Sprint has been warning about shutting down its iDEN network since 2010. A serious step was taken last year, when the carrier pulled all iDEN phones from its stores. Finally, iDEN service will cease to work on June 30, including even 911 calls. Sprint’s decision to shut down iDEN was dictated largely by the need to free up spectrum and cell towers for the carrier’s growing LTE network.
Sprint CDMA Direct Connect to replace iDEN
iDEN is a push-to-talk network that became a part of Sprint’s offer after Nextel purchase. Originally begun by Motorola, the network is designed and licensed to operate on individual frequencies that may not be contiguous. While Sprint has not revealed how many subscribers are still on iDEN, the network at its peak was used by 6 million people in the US. The carrier has been sending notes to encourage iDEN subscribers to migrate to a different service.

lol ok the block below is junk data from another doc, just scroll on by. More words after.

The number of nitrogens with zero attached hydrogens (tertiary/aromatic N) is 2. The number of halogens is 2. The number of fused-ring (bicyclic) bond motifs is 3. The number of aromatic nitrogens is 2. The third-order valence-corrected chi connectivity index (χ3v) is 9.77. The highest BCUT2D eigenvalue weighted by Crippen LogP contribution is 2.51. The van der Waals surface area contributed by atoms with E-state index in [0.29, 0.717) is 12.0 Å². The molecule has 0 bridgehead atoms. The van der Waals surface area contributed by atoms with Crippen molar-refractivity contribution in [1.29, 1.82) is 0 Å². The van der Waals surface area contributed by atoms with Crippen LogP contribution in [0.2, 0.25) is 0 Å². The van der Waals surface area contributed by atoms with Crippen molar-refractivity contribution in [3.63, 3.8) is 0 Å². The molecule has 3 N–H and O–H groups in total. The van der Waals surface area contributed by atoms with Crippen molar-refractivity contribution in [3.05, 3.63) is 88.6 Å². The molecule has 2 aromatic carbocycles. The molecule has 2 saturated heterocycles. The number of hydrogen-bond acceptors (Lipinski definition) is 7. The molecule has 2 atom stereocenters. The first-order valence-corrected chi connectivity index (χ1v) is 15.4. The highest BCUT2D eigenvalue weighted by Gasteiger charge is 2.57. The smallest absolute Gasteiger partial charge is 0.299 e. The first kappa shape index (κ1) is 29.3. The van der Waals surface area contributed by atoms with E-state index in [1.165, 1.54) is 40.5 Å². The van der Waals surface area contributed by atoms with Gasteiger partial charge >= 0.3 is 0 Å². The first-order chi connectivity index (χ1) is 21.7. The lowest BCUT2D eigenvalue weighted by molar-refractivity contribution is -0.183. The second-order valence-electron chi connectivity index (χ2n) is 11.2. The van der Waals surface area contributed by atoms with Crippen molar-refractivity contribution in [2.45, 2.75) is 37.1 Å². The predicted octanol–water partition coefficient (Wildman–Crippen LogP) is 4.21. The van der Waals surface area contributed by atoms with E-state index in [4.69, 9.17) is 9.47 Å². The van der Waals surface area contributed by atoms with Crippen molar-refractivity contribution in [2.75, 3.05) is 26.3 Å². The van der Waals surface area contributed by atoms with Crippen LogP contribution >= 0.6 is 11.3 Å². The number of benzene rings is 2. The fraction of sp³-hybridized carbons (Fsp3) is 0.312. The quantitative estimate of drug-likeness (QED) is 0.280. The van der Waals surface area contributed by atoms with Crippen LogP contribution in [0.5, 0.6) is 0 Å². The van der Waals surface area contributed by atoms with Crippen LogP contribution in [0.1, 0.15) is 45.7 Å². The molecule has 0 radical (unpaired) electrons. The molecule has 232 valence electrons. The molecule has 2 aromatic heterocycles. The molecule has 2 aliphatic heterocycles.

As a part of its Network Vision plan Sprint is pushing its CDMA Direct Connect network which will replace iDEN. As senior vice president-Network, Bob Azzi, said „SprintDirect Connect is a gold standard in push-to-talk. It comes with the broadband capabilities that businesses and public safety pros need for business applications, social media, and future push-to-X capabilities on Sprint’s broadband CDMA network.”
Currently Sprint is offering four ragged devices running on Direct Connect: the Kyocera DuraMax, Kyocera DuraCore, Kyocera DuraPlus and Motorola Admiral. International Direct Connect expands the reach of push-to-talk capabilities to and from Mexico, Brazil, Argentina, Peru and Chile.
more info: Sprint